- Associated Press - Saturday, May 12, 2012

INDIANAPOLIS (AP) - JR Hildebrand has spent enough time reflecting on mistakes.

He just wants to make enough corrections to take advantage of his second chance at the Indianapolis 500.

“It’s really to be back and to be able to turn the page,” Indy’s 2011 hard-luck runner-up said after posting the second fastest lap Saturday in the opening practice, 219.693 mph. “We’ve got a bunch of stuff to work on and it’s a new chapter, so it’s nice to get started.”

Hildebrand could have and maybe should have been back as the defending champion.

The California native was leading the race going into the final turn of the last lap and had the checkered flag in sight. All he had to do was make it cleanly through the turn and hold on until he crossed the famed yard of bricks. But when Hildebrand saw Charlie Kimball’s slower car in the way, he tried to pass on the high side of Kimball’s car. The miscue sent the No. 4 car up the track, into the wall and skidding across the finish line in second place.

For the past 12 months, the Indy 500 rookie of the year has had to relive that moment constantly.

The replay looped through sports highlight shows so many times, Hildebrand temporarily stopped watching them. The crash still appears on the speedway’s television ad, and every time Hildebrand does an interview, well, he seems to have to explain it all over again.

“There are things you take away from it, like trying to be a little more prepared for things that can happen, the race and fuel strategies of people around you, like when you don’t have a spotter on the radio and you think everything is honkey-dory,” Hildebrand said. “But you have to trust your gut and accept responsibility for whatever happens.”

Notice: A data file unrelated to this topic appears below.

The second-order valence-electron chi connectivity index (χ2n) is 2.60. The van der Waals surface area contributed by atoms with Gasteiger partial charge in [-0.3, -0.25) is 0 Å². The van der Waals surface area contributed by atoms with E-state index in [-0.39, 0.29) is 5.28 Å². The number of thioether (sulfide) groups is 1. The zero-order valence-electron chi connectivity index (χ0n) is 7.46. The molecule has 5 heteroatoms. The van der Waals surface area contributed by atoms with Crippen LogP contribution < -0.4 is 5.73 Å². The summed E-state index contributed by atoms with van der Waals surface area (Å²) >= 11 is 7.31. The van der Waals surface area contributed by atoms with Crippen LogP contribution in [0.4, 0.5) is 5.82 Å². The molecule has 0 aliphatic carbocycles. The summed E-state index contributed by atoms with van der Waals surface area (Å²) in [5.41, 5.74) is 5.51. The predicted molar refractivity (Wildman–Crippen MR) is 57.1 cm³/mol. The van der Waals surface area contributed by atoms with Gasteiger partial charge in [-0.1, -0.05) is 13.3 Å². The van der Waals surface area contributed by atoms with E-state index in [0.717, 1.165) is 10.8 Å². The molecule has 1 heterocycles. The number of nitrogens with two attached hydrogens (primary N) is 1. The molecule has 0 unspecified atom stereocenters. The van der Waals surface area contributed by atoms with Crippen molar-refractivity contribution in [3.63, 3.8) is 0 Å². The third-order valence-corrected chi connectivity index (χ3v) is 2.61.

Crashes and wild finishes, of course, are part of Indy’s lore.

Some of the Brickyard’s biggest names _ Mario Andretti, A.J. Foyt, Rick Mears and Al and Bobby Unser _ survived the collisions to tell their tales. Others were not so fortunate.

But few drivers have lived through an experience like Hildebrand, who went from being the presumed winner of IndyCar’s marquee race to one of the biggest scapegoats in track history.

“I think it (the crash) is always on your mind till you get another race at the same track under your belt,” two-time IndyCar winner Justin Wilson said. “It can’t help, but I’m sure you think about it.”

Mike Conway understands.

When the English driver’s car went airborne into Indy’s catch fence late in the 2010 race, he wound up with a broken left leg and a fractured back that ended his season. When he joined Andretti Autosport at the start of 2011, Conway started strong, winning at Long Beach and finishing sixth in Brazil.

The momentum he built up coming to Indy didn’t matter when he got back to the 2.5-mile oval.

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